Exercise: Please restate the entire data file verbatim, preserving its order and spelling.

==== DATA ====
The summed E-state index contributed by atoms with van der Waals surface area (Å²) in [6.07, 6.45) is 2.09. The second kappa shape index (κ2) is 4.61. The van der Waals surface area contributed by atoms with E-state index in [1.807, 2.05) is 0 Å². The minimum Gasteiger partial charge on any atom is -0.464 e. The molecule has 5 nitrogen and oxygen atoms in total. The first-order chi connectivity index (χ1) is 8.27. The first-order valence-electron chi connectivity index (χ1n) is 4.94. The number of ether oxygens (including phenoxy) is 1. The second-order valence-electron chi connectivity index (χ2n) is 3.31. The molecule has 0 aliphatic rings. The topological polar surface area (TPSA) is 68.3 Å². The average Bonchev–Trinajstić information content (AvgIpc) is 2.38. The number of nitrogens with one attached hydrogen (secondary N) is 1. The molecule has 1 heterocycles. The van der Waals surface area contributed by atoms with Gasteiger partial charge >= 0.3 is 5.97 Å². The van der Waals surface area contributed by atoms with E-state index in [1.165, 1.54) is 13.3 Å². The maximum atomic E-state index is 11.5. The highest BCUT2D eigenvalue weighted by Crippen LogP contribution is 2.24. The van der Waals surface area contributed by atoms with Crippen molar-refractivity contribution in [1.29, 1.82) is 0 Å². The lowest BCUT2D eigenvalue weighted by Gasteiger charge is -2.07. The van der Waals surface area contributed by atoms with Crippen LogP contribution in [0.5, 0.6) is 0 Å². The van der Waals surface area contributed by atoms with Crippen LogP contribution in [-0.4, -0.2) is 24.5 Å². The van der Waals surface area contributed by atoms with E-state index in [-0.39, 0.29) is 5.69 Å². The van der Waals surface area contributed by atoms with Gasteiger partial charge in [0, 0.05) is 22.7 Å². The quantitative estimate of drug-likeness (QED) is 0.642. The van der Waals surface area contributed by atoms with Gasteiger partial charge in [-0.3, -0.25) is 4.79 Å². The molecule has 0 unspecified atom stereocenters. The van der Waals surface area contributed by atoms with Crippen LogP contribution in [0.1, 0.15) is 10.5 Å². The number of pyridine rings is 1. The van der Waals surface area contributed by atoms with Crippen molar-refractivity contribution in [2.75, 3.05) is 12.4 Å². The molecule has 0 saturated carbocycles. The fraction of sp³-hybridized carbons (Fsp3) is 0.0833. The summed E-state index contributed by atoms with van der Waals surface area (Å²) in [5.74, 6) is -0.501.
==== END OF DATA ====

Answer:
The summed E-state index contributed by atoms with van der Waals surface area (Å²) in [6.07, 6.45) is 2.09. The second kappa shape index (κ2) is 4.61. The van der Waals surface area contributed by atoms with E-state index in [1.807, 2.05) is 0 Å². The minimum Gasteiger partial charge on any atom is -0.464 e. The molecule has 5 nitrogen and oxygen atoms in total. The first-order chi connectivity index (χ1) is 8.27. The first-order valence-electron chi connectivity index (χ1n) is 4.94. The number of ether oxygens (including phenoxy) is 1. The second-order valence-electron chi connectivity index (χ2n) is 3.31. The molecule has 0 aliphatic rings. The topological polar surface area (TPSA) is 68.3 Å². The average Bonchev–Trinajstić information content (AvgIpc) is 2.38. The number of nitrogens with one attached hydrogen (secondary N) is 1. The molecule has 1 heterocycles. The van der Waals surface area contributed by atoms with Gasteiger partial charge >= 0.3 is 5.97 Å². The van der Waals surface area contributed by atoms with E-state index in [1.165, 1.54) is 13.3 Å². The maximum atomic E-state index is 11.5. The highest BCUT2D eigenvalue weighted by Crippen LogP contribution is 2.24. The van der Waals surface area contributed by atoms with Crippen molar-refractivity contribution in [1.29, 1.82) is 0 Å². The lowest BCUT2D eigenvalue weighted by Gasteiger charge is -2.07. The van der Waals surface area contributed by atoms with Crippen LogP contribution in [0.5, 0.6) is 0 Å². The van der Waals surface area contributed by atoms with Crippen LogP contribution in [-0.4, -0.2) is 24.5 Å². The van der Waals surface area contributed by atoms with E-state index in [-0.39, 0.29) is 5.69 Å². The van der Waals surface area contributed by atoms with Gasteiger partial charge in [0, 0.05) is 22.7 Å². The quantitative estimate of drug-likeness (QED) is 0.642. The van der Waals surface area contributed by atoms with Gasteiger partial charge in [-0.3, -0.25) is 4.79 Å². The molecule has 0 unspecified atom stereocenters. The van der Waals surface area contributed by atoms with Crippen LogP contribution in [0.1, 0.15) is 10.5 Å². The number of pyridine rings is 1. The van der Waals surface area contributed by atoms with Crippen molar-refractivity contribution in [2.75, 3.05) is 12.4 Å². The molecule has 0 saturated carbocycles. The fraction of sp³-hybridized carbons (Fsp3) is 0.0833. The summed E-state index contributed by atoms with van der Waals surface area (Å²) in [5.74, 6) is -0.501.